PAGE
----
Myriad O's Thoughts: No spoiler alert; Gausman's rollercoaster; Trumbo's troubles -

Paul Folkemer

Myriad O’s Thoughts: No spoiler alert; Gausman’s rollercoaster; Trumbo’s troubles

So much for playing spoiler.

The Orioles, who have been all but eliminated from postseason contention, aren’t exactly making life difficult for their playoff-bound opponents.

This September, the Orioles have played 12 games against teams that are likely headed to the dance: the New York Yankees (seven), Boston Red Sox (two) and Cleveland Indians (three).

The Orioles’ record in those games? 2-10.

The latest loss came to the Red Sox on Tuesday, a second consecutive 11-inning defeat, with the game’s lone run scoring on a Brad Brach wild pitch.

By being a punching bag for contenders, the Orioles have inadvertently played a role in the postseason race. The club lost three out of four games in New York over the weekend to help the Yankees climb closer to the Red Sox in the AL East race. Then the Orioles immediately returned the favor – losing two to Boston and allowing the Red Sox to maintain their first-place cushion.

Hey, at least the Orioles are equal-opportunity offenders.

The club also were swept by Cleveland — in fairness, so were a lot of teams — amidst the Indians’ historic 22-game winning streak, which vaulted them ahead of the Houston Astros for the AL’s best record.

The Orioles are now 5-13 in September, and they’ve lost 11 of their last 13. They’ll have to win eight of their final 10 games to avoid a losing season.


Manager Buck Showalter acknowledged the club is disappointed. But he has no doubt that the effort is still there.

“Of course,” Showalter said. “That’s never a question for me or for each other. They hold each other to a high standard. They’re very frustrated right now, as you can imagine. I feel for them, because I know how much that means to them.”

The Orioles’ collapse this September is out of character. In seven previous years under Showalter, they’ve never had a losing record in the month, as I noted last week.

Even in seasons in which the Orioles didn’t make the playoffs, they relished the role of spoiler. Most famously, of course, they ruined Boston’s postseason hopes in 2011, going 5-2 against the Red Sox in September — including a dramatic, walkoff win on the final night of the season — to help the Tampa Bay Rays overtake the Sox for the wild card berth.

This year, though, the Orioles are simply serving as patsies for October-bound teams. The Orioles are having an impact on the postseason race — for the wrong reasons.

Gausman on the upswing

What do the Orioles have in Kevin Gausman?

The 2017 season is almost over, and frankly, the Orioles still don’t know the answer to that question.

Gausman has zigzagged through his most puzzling season yet. In the first half, he failed to build on his solid finish to 2016, scuffling to a 5-7 record and 5.85 ERA in 19 starts. Only five were quality starts.

The first-half struggles of Gausman, who was the Orioles’ expected ace after Chris Tillman suffered a shoulder injury, was one of the main cracks in the rotation’s collapse.

For the second straight year, though, Gausman has stepped up his game since the All-Star Break. Including Tuesday’s outing, he’s 6-3 with a 3.09 ERA in the second half and has struck out 9.4 batters per nine innings. Nine of his 13 outings have been quality starts. That includes five scoreless starts, something he accomplished just twice before the break.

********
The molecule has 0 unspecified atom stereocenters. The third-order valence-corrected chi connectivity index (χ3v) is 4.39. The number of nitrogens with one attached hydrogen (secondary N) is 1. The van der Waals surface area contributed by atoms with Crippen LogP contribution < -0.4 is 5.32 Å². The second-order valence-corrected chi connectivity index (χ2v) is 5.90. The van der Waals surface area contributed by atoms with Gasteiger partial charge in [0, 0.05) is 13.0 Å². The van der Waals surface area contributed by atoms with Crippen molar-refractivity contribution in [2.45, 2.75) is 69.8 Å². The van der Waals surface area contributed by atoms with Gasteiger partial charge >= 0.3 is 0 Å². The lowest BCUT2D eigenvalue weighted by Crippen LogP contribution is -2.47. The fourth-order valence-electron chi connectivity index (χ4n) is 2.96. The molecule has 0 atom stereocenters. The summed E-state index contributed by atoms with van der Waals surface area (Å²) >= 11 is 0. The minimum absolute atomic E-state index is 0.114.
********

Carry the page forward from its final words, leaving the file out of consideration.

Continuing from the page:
“I think I’m not trying as hard,” Gausman said of his second-half success. “I think early on I was kind of pressing, trying to have a good year straight out the gate, and I think I was just trying to do too much. So now I’ve kind of simplified my delivery, and I’m feeling good with all my pitches.”

Still, Gausman has turned in his share of clunkers during his second-half surge. Twice in his last six starts, Gausman has surrendered five earned runs without making it past the fourth inning. And that’s the kind of maddening inconsistency that has kept the Orioles guessing about which version of Gausman will show up on any given day.

On Tuesday, the brilliant Gausman showed up. He rolled through eight shutout innings — his second longest outing of the season — without breaking a sweat, holding the Red Sox to three hits, all singles. They had only one at-bat with a runner in scoring position against him. Gausman, in fact, carried a perfect game into the fifth inning before Rafael Devers broke it up with a two-out single. His pitches had tremendous movement, keeping Sox hitters off balance.

“[I had] fastball command,” Gausman said. “I had a really good feel for my four-seam and my sinker. Caleb [Joseph] did a great job back there sequencing guys, and setting up some other guys. My defense played great. I was just throwing a lot of strikes.”

“He was outstanding,” Showalter said. “That’s about as good as it gets against a team operating on all cylinders giving you their best shot. Kevin was every bit as good. We’d like to get a W out of that, obviously. It was a good outing.”

It was the kind of outing that makes Orioles fans salivate about what Gausman, the fourth overall pick in the 2012 draft, could still become. Remember, he’s only 26. And it’s not the first time Gausman has flashed that kind of dominance.

But 104 starts into his major league career, Gausman hasn’t yet strung together success over a full season, and it’s fair to wonder if he will.